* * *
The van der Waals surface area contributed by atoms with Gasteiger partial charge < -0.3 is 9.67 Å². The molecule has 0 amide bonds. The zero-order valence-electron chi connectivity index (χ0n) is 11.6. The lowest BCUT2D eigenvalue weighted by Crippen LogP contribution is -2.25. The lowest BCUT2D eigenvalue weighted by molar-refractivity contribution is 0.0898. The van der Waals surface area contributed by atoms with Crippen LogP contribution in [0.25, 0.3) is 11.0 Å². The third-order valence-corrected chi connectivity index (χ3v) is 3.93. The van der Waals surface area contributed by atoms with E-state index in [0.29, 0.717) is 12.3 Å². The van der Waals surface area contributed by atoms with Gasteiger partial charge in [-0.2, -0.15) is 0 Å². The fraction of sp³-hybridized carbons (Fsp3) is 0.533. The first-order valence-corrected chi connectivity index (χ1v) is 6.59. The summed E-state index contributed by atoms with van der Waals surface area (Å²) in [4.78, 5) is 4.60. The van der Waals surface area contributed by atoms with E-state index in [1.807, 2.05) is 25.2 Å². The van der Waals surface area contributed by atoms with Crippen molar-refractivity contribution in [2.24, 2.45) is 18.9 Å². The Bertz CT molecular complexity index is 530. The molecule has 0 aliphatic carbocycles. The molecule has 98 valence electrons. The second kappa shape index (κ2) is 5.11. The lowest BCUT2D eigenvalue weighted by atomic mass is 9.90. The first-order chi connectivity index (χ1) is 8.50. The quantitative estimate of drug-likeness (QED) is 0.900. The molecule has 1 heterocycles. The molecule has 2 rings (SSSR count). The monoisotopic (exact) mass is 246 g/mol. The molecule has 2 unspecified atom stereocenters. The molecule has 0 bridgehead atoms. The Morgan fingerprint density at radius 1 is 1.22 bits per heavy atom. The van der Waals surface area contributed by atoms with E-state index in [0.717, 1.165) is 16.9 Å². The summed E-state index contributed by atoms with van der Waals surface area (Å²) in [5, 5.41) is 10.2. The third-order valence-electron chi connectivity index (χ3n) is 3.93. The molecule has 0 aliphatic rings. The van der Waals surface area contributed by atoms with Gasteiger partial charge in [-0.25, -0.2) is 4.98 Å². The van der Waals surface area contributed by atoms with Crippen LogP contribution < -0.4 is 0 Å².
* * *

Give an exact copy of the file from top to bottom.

The van der Waals surface area contributed by atoms with Gasteiger partial charge < -0.3 is 9.67 Å². The molecule has 0 amide bonds. The zero-order valence-electron chi connectivity index (χ0n) is 11.6. The lowest BCUT2D eigenvalue weighted by Crippen LogP contribution is -2.25. The lowest BCUT2D eigenvalue weighted by molar-refractivity contribution is 0.0898. The van der Waals surface area contributed by atoms with Crippen LogP contribution in [0.25, 0.3) is 11.0 Å². The third-order valence-corrected chi connectivity index (χ3v) is 3.93. The van der Waals surface area contributed by atoms with E-state index in [0.29, 0.717) is 12.3 Å². The van der Waals surface area contributed by atoms with Gasteiger partial charge in [-0.2, -0.15) is 0 Å². The fraction of sp³-hybridized carbons (Fsp3) is 0.533. The first-order valence-corrected chi connectivity index (χ1v) is 6.59. The summed E-state index contributed by atoms with van der Waals surface area (Å²) in [4.78, 5) is 4.60. The van der Waals surface area contributed by atoms with E-state index in [1.807, 2.05) is 25.2 Å². The van der Waals surface area contributed by atoms with Crippen molar-refractivity contribution in [2.24, 2.45) is 18.9 Å². The Bertz CT molecular complexity index is 530. The molecule has 0 aliphatic carbocycles. The molecule has 98 valence electrons. The second kappa shape index (κ2) is 5.11. The lowest BCUT2D eigenvalue weighted by atomic mass is 9.90. The first-order chi connectivity index (χ1) is 8.50. The quantitative estimate of drug-likeness (QED) is 0.900. The molecule has 1 heterocycles. The molecule has 2 rings (SSSR count). The monoisotopic (exact) mass is 246 g/mol. The molecule has 2 unspecified atom stereocenters. The molecule has 0 bridgehead atoms. The Morgan fingerprint density at radius 1 is 1.22 bits per heavy atom. The van der Waals surface area contributed by atoms with E-state index in [0.717, 1.165) is 16.9 Å². The summed E-state index contributed by atoms with van der Waals surface area (Å²) in [5, 5.41) is 10.2. The third-order valence-electron chi connectivity index (χ3n) is 3.93. The molecule has 0 aliphatic rings. The van der Waals surface area contributed by atoms with Gasteiger partial charge in [-0.25, -0.2) is 4.98 Å². The van der Waals surface area contributed by atoms with Crippen LogP contribution < -0.4 is 0 Å².